Synopses & Reviews
Always enticing in divine twenties fashion, Phryne, one of the most exciting and likeable heroines in crime writing today, leads us through a tightly plotted maze of thrilling adventure set in 1920s Australia. The divine Phryne Fisher returns to lead another dance of intrigue. Seven Australian soldiers, carousing in Paris in 1918, unknowingly witness a murder and their presence has devastating consequences. Ten years later, two are dead ... under very suspicious circumstances. Phryne's wharfie mates, Bert and Cec, appeal to her for help. They were part of this group of soldiers in 1918 and they fear for their lives and for those of the other three men. It's only as Phryne delves into the investigation that she, too, remembers being in Montparnasse on that very same day. While Phryne is occupied with memories of Montparnasse past and the race to outpace the murderer, she finds troubles of a different kind at home. Her lover, Lin Chung, is about to be married. And the effect this is having on her own usually peaceful household is disastrous.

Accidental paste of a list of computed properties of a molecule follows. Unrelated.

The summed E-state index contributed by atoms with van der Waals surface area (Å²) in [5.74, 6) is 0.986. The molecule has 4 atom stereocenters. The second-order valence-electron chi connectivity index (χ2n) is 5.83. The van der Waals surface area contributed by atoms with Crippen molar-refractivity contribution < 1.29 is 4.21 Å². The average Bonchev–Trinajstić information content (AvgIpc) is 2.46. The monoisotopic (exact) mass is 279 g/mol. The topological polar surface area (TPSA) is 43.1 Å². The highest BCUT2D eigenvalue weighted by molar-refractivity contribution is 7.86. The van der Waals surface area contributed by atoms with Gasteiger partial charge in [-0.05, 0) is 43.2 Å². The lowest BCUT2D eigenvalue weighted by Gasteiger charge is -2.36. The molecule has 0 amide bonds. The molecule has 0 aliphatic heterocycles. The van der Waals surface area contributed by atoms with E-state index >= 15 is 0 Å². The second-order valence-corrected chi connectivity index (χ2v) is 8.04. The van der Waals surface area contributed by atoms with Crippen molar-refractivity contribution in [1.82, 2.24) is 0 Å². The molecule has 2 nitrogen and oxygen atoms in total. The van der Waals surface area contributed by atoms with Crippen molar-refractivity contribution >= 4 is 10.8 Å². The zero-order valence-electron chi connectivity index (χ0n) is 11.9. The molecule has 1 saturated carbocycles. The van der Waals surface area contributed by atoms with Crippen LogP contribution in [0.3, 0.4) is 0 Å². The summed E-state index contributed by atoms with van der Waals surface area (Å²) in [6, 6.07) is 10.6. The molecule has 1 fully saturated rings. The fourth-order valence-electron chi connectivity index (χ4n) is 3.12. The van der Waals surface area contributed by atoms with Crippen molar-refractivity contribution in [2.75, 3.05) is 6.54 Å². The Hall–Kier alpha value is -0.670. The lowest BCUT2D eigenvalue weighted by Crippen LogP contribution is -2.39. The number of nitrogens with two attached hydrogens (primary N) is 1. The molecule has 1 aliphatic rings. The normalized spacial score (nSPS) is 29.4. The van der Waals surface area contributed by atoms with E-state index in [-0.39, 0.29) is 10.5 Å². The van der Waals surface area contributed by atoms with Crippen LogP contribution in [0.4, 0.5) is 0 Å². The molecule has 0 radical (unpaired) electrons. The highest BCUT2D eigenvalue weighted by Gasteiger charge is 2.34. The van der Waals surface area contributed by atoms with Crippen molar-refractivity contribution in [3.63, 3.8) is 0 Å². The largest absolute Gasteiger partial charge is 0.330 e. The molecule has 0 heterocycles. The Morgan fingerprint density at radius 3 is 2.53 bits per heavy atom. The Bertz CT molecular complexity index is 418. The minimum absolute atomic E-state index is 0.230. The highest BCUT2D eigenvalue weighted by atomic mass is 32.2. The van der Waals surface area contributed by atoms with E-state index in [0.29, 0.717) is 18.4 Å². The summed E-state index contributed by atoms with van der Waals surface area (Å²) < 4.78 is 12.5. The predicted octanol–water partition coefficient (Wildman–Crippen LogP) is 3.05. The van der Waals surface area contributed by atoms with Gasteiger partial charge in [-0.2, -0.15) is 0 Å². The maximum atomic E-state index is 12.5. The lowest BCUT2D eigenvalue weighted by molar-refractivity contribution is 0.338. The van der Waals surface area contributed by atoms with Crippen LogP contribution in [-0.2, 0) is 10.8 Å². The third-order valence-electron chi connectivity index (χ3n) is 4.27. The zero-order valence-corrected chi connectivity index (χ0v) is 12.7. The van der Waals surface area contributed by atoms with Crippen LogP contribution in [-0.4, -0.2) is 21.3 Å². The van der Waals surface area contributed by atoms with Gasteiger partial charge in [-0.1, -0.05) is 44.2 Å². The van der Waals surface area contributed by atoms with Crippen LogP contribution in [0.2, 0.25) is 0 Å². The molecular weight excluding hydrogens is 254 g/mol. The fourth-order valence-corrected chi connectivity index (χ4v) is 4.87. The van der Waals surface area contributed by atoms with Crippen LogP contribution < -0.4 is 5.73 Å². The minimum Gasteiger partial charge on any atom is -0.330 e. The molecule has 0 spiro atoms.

Seven Australian soldiers carousing in Paris in 1918 unknowingly witness a murder and their presence has devastating consequences. Ten years later, two are dead under very suspicious circumstances. Phryne Fisher's friends, Bert and Cec--part of this group of soldiers--appeal to her for help.
About the Author
Kerry Greenwood is the 2003 winner of the Lifetime Achievement Award presented by the Crime Writers' Association of Australia. Kerry Greenwood was born in the Melbourne suburb of Footscray and after wandering far and wide, she returned to live there. She has degrees in English and Law from Melbourne
University and was admitted to the legal profession on 1 April 1982, a day which she finds both soothing and significant. Kerry has written twenty novels, a number of plays, including The Troubadours with Stephen D'Arcy, is an award-winning children's writer and has edited and contributed to several anthologies. In 1996 she published a book of essays on female murderers called Things She Loves: Why Women Kill. The Phryne Fisher series (pronounced
Fry-knee) began in 1989 with Cocaine Blues which was a great success.